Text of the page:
A try at a Hammond XB2 repair
Matevž brought me a new organ to try to repair – Hammond XB2 🙂 It was lent to him by the original owner to decide whether to buy it or not. Here is a sample of how it sounded (not right at all):
Actually the synthesiser seemed to work to a certain (pretty low) volume level correctly, but at a higher volume level started producing clicking / buzzing / overdrive noise. The problem was getting worse by lowering tones and making the volume higher.
My initial suspicion was that something in the analog amp / mixing section (shown below) was causig the overdrive effect.
We tracked the signal from the audio output jack to the corresponding DAC, however we were unable to find where the distrortion started – it seemed that the DAC was already giving out a distrorted signal. This was confirmed when we disconnected the analog section altogether and measured the signal at the output of DAC.
The Hammond XB2 has two identical DAC chips, but they are responsible for different things. One is located on the mainboard and the other one is on its own board. To access the DAC on mainboard and connector to the second DAC you have to temporarily remove the MIDI input/output board shown below. The connectors are otherwise hidden under it.
Conveniently signals to drive both of the DAC-s are all available on the connector for the separate DAC. The DAC that was misbehaving was the one present on the mainboard. The offboard DAC was rewired (easily done using dupont cables) to the same signal the onboard DAC was receiving, to see if maybe the DAC chip itself was at fault.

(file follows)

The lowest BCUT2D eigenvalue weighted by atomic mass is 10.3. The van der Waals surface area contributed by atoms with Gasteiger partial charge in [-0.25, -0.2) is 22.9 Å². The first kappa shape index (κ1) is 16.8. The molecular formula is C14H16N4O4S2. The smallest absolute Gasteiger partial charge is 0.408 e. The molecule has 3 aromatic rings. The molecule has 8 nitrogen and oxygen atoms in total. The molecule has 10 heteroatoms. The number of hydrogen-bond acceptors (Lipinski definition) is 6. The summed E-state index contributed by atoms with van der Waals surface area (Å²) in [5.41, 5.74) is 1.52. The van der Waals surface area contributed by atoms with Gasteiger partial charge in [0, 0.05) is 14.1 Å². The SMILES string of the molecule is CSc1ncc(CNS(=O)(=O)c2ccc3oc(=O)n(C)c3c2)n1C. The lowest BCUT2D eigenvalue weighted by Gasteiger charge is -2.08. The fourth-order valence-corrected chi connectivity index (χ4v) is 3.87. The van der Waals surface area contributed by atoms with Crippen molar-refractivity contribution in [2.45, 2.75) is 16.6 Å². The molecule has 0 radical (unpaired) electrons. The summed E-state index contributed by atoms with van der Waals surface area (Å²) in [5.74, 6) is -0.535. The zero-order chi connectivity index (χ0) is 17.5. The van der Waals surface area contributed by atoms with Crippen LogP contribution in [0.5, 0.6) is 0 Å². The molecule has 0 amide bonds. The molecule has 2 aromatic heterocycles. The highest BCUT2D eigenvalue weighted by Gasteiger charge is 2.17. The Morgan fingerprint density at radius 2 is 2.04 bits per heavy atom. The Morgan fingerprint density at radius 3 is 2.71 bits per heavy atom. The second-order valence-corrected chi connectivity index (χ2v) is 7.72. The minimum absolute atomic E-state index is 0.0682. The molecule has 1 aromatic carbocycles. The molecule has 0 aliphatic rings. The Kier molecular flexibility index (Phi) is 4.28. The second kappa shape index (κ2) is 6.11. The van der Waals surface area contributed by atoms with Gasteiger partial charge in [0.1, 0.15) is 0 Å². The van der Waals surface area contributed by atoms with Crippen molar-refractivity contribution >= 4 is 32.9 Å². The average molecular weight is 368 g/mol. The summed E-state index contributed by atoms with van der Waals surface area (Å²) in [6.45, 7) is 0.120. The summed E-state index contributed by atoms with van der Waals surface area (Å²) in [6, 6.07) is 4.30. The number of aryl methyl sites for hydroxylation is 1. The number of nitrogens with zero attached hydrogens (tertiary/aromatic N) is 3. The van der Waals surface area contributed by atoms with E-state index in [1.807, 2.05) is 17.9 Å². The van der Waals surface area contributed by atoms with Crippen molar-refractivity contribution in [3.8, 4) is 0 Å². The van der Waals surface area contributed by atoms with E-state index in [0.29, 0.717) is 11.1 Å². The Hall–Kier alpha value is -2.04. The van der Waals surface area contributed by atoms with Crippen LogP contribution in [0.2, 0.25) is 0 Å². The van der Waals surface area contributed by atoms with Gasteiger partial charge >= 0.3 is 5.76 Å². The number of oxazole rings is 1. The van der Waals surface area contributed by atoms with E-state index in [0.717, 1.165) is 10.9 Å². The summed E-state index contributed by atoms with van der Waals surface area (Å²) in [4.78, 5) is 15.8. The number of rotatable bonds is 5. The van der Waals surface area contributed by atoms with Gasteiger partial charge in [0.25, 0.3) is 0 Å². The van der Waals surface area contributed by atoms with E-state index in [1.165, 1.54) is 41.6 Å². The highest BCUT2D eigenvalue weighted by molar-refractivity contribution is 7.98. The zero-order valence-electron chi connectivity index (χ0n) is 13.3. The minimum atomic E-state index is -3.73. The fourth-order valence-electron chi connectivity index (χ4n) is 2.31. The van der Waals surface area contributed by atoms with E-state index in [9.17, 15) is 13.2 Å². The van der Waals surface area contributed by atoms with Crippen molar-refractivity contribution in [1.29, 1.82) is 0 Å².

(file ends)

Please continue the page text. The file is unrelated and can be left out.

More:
We also probed a bit around the digital signals using oscilloscope to see if there were any obivous signal integrity issues, but couldn’t find any. Most probably the digital signal coming from the Muse chip already contained the distrorted information.
We had to decide either to buy and try to repair the organ or to return it to the original owner. Unfortunately I think the problematic component is the Muse chip itself, which is not easily available (probably as scarce as old Hammond organs these days). If we had additional time we could use oscilloscope and logic analyzer on the DAC and Muse RAM signals to try to reverse-engineer the data streams – maybe there is just a failing connection somewhere on the PCB or the RAM is failing after the years in use…
Well, the organ works as a MIDI keyboard at the moment, but what we would really like to see is its synthesiser working again 🙂